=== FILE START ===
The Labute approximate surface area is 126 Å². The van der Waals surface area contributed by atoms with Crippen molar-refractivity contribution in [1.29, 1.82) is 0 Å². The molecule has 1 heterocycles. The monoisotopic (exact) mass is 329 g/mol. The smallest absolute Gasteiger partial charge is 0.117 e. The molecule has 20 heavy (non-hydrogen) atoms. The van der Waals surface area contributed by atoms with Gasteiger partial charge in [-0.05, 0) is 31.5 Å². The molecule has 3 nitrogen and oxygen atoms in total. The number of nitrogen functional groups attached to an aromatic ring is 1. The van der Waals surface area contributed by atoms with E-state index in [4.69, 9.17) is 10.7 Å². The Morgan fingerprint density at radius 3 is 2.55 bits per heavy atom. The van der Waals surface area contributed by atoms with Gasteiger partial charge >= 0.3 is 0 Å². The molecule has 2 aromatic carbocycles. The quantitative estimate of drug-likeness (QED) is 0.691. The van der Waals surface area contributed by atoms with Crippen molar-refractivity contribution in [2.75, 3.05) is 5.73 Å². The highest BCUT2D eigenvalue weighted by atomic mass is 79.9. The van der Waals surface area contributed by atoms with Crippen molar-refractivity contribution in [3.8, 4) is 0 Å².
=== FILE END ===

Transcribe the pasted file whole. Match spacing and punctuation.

The Labute approximate surface area is 126 Å². The van der Waals surface area contributed by atoms with Crippen molar-refractivity contribution in [1.29, 1.82) is 0 Å². The molecule has 1 heterocycles. The monoisotopic (exact) mass is 329 g/mol. The smallest absolute Gasteiger partial charge is 0.117 e. The molecule has 20 heavy (non-hydrogen) atoms. The van der Waals surface area contributed by atoms with Gasteiger partial charge in [-0.05, 0) is 31.5 Å². The molecule has 3 nitrogen and oxygen atoms in total. The number of nitrogen functional groups attached to an aromatic ring is 1. The van der Waals surface area contributed by atoms with E-state index in [4.69, 9.17) is 10.7 Å². The Morgan fingerprint density at radius 3 is 2.55 bits per heavy atom. The van der Waals surface area contributed by atoms with Gasteiger partial charge >= 0.3 is 0 Å². The molecule has 2 aromatic carbocycles. The quantitative estimate of drug-likeness (QED) is 0.691. The van der Waals surface area contributed by atoms with Crippen molar-refractivity contribution in [2.75, 3.05) is 5.73 Å². The highest BCUT2D eigenvalue weighted by atomic mass is 79.9. The van der Waals surface area contributed by atoms with Crippen molar-refractivity contribution in [3.8, 4) is 0 Å².